Transportation Woes

Ethan will never drive a car. Ever again.

Occasionally, you might hear a story of a person with Down syndrome with a drivers license. I am happy for them and their parents, but I feel that when a story like that is publicized, it sends a message to parents and the general population that is faulty. I know that it is meant to be encouraging, but the way I work it out, it’s like telling the parents of a typical newborn, “You know, I heard that some of these kids become US Olympians”. I did the math. Similar results. Even if it is possible for a tiny handful of people, it is not a practical probability for most. If you add in all the other folks with intellectual disabilities and adults with autism, you have a whole lot of people who need rides to get to their destinations.

Ethan recently began a Day Habilitation Program (this is not Ethan’s program – but it is a good explanation) that is located about 10 miles from home. It takes 20 minutes one way without traffic, but the road that leads there is constantly packed with commuters & shoppers. A more reasonable estimate is 35 minutes. 1 hour there and back. Twice a day and with 5 other people’s schedules to work around. Just saying.

I have searched diligently for options that would allow Ethan to get to this program independently.

I was informed at several ‘Adult Life’ seminars I attended last year that programs are or are going to be required to transport the people attending the programs. Programs have informed me, off the record, that either they can do this on a very limited basis (which makes sense) or they cannot do it all. This is a real case of he said/she said.

I called both Somerset County Transportation and Union County Transportation. SCT stated that there is a significant waiting list and that they will not cross county lines. During the writing of this, I discovered in their brochure that they can drive 5 miles over a county line. We are not within those parameters, but I find misinformation frustrating. Union County Paratransit System stated similar requirements and said the person who answer further questions is in infrequently.

I found this and I was very excited. They informed me that their ‘vendor’ quit and they did not actually provide the rides themselves. No go.

I have spoken with two private transportation companies. One of them was approved to provide transportation within the medicaid system. That is one of the biggest changes the new graduates of this year are facing. They are all supposed to be receiving ANY service they require from agencies or people who can bill for federal funds. There is a loophole, but not for long. One concern is partnering with an agency that does not go on to get certified or do it in a timely manner. One quoted me $47.00/day and the other $52.00. I have asked people who are using these services if they are happy and they have reported positively, except that the drivers are often late.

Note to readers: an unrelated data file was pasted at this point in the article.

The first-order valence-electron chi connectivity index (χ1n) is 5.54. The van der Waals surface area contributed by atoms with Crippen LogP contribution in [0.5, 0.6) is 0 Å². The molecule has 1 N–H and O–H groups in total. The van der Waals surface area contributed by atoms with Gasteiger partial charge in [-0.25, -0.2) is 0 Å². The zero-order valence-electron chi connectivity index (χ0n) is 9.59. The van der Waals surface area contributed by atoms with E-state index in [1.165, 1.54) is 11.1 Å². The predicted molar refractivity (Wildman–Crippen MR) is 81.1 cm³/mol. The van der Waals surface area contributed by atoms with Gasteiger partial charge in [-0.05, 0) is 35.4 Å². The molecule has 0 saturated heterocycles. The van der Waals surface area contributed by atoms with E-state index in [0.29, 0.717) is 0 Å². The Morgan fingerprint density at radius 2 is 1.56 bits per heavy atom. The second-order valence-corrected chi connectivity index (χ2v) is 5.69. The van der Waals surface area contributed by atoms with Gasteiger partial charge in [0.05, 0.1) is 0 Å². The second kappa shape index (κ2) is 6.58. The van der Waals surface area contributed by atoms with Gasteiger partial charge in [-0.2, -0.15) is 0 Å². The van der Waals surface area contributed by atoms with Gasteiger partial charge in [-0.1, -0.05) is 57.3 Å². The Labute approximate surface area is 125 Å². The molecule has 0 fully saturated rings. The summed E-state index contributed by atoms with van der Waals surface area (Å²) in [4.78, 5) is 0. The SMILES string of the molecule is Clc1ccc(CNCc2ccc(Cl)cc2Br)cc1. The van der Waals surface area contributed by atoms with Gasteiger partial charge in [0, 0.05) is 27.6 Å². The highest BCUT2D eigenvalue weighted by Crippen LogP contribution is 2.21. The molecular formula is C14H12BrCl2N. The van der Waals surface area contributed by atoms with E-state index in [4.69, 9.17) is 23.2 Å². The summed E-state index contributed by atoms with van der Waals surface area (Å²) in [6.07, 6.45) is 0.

There is a way to hire a specific individual to drive. The pitfalls here are also numerous. It is difficult to find people who wish to work for one hour at 8:30 and one hour at 2:30. There is still confusion about this new system we are working within and I have been told that the rate for driving is $.74 a mile and only when the client in is the car. I know people making this work and people who could not get anyone to do this. Who could?

The system I am currently using – AccessLink  – works as follows: There was a lengthy application process. If there is one thing that this new system delivers consistently, it is the extensive piles of paperwork. There was also an in-person interview and letters from doctors. Once we were approved, we were given all the information to make a reservation. My first call to AccessLink, I was on hold for 55 minutes. All of my calls since have been between 18 and 35 minutes. I need to make reservations 7 days in advance at the moment they open (7 a.m.) for any chance of success. I need to give the reservationist a 40-minute window within which they can pick Ethan up. This is a tall order for someone with intellectual impairments and on the spectrum of autism – “wait here, they might come here in 5 minutes or 40 minutes.” If you know Ethan that is difficult situation for both of us.

The reservations are given in odd windows of time. When I want an 8:30 pick up I am offered slots like 6:10 to 6:50. No. Too early. 9:05 to 9:45. Too late. Sometimes they offer me 8:10 to 8:50. Bingo! Another quirk of the service is that each ride (even the exact same route) can be a different fare. So far it is hard ranged from $3.05 to $6.40 one way. Cash. Even. No pennies. Change will not be made. This does not give a personal with an intellectual disability the opportunity to learn what the fare for their ongoing transportation will be, as it is always different.

So far, I have been able to book between 1 and 3 of the six rides a week required to get him back & forth to the program. Although I know that there is another individual leaving my town and going to the same program on a very regular basis, he cannot ride this bus. It is a ‘subscription’ slot and you need to ride a specific ride about 30 times before you can request…placement on their waiting list for that slot. At the rate of 1 to 3 rides a week, that’s going to take a while. But I have been told to persevere because although this seems difficult, it has the potential to be reliable and smoother in the future.

The ultimate problem is that our newly minted adults were dumped into a program that was neither ready for them nor filled with options that really work. It has been like piecing together a jigsaw puzzle with slightly ill-fitting pieces.

Good thing I’ve been doing that his entire life.



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